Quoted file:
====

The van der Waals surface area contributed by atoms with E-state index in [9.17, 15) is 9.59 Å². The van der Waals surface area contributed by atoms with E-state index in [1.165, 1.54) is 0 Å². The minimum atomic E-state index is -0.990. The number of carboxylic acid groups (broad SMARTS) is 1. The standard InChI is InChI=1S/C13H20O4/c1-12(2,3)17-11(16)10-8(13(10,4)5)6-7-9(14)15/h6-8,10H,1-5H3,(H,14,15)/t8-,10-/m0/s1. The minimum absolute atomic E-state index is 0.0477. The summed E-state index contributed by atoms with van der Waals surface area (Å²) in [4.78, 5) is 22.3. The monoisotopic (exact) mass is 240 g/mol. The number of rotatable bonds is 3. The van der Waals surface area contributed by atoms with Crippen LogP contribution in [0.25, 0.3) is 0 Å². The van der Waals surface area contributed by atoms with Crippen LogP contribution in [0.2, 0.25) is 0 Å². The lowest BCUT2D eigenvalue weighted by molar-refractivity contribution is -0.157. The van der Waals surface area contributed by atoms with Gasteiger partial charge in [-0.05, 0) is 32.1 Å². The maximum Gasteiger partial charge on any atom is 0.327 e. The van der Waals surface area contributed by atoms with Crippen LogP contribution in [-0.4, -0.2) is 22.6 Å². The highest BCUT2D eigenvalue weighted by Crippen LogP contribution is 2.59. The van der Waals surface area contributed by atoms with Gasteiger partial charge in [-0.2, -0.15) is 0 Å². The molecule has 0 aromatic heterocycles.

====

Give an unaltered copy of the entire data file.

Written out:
The van der Waals surface area contributed by atoms with E-state index in [9.17, 15) is 9.59 Å². The van der Waals surface area contributed by atoms with E-state index in [1.165, 1.54) is 0 Å². The minimum atomic E-state index is -0.990. The number of carboxylic acid groups (broad SMARTS) is 1. The standard InChI is InChI=1S/C13H20O4/c1-12(2,3)17-11(16)10-8(13(10,4)5)6-7-9(14)15/h6-8,10H,1-5H3,(H,14,15)/t8-,10-/m0/s1. The minimum absolute atomic E-state index is 0.0477. The summed E-state index contributed by atoms with van der Waals surface area (Å²) in [4.78, 5) is 22.3. The monoisotopic (exact) mass is 240 g/mol. The number of rotatable bonds is 3. The van der Waals surface area contributed by atoms with Crippen LogP contribution in [0.25, 0.3) is 0 Å². The van der Waals surface area contributed by atoms with Crippen LogP contribution in [0.2, 0.25) is 0 Å². The lowest BCUT2D eigenvalue weighted by molar-refractivity contribution is -0.157. The van der Waals surface area contributed by atoms with Gasteiger partial charge in [-0.05, 0) is 32.1 Å². The maximum Gasteiger partial charge on any atom is 0.327 e. The van der Waals surface area contributed by atoms with Crippen LogP contribution in [-0.4, -0.2) is 22.6 Å². The highest BCUT2D eigenvalue weighted by Crippen LogP contribution is 2.59. The van der Waals surface area contributed by atoms with Gasteiger partial charge in [-0.2, -0.15) is 0 Å². The molecule has 0 aromatic heterocycles.